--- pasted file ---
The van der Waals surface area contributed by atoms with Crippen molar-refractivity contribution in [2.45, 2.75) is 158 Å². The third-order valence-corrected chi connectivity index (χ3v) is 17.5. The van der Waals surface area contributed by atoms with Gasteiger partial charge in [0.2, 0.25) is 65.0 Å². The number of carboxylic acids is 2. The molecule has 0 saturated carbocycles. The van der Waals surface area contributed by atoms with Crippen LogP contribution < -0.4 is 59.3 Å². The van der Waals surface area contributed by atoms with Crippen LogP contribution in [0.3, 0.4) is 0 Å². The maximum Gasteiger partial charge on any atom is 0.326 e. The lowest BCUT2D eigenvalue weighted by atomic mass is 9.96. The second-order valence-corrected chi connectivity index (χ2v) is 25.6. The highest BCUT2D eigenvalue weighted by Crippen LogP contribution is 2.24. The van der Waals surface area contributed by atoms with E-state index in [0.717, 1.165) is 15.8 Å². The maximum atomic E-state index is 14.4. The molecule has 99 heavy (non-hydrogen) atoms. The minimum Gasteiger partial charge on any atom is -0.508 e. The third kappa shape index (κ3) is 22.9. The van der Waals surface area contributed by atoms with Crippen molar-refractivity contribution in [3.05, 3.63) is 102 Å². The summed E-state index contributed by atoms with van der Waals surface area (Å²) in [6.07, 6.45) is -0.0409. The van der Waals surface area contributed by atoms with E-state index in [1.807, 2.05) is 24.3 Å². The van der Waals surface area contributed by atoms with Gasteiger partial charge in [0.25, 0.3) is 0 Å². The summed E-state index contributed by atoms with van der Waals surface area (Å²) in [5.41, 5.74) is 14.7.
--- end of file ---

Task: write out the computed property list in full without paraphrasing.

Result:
The van der Waals surface area contributed by atoms with Crippen molar-refractivity contribution in [2.45, 2.75) is 158 Å². The third-order valence-corrected chi connectivity index (χ3v) is 17.5. The van der Waals surface area contributed by atoms with Gasteiger partial charge in [0.2, 0.25) is 65.0 Å². The number of carboxylic acids is 2. The molecule has 0 saturated carbocycles. The van der Waals surface area contributed by atoms with Crippen LogP contribution < -0.4 is 59.3 Å². The van der Waals surface area contributed by atoms with Crippen LogP contribution in [0.3, 0.4) is 0 Å². The maximum Gasteiger partial charge on any atom is 0.326 e. The lowest BCUT2D eigenvalue weighted by atomic mass is 9.96. The second-order valence-corrected chi connectivity index (χ2v) is 25.6. The highest BCUT2D eigenvalue weighted by Crippen LogP contribution is 2.24. The van der Waals surface area contributed by atoms with E-state index in [0.717, 1.165) is 15.8 Å². The maximum atomic E-state index is 14.4. The molecule has 99 heavy (non-hydrogen) atoms. The minimum Gasteiger partial charge on any atom is -0.508 e. The third kappa shape index (κ3) is 22.9. The van der Waals surface area contributed by atoms with Crippen molar-refractivity contribution in [3.05, 3.63) is 102 Å². The summed E-state index contributed by atoms with van der Waals surface area (Å²) in [6.07, 6.45) is -0.0409. The van der Waals surface area contributed by atoms with E-state index in [1.807, 2.05) is 24.3 Å². The van der Waals surface area contributed by atoms with Gasteiger partial charge in [0.25, 0.3) is 0 Å². The summed E-state index contributed by atoms with van der Waals surface area (Å²) in [5.41, 5.74) is 14.7.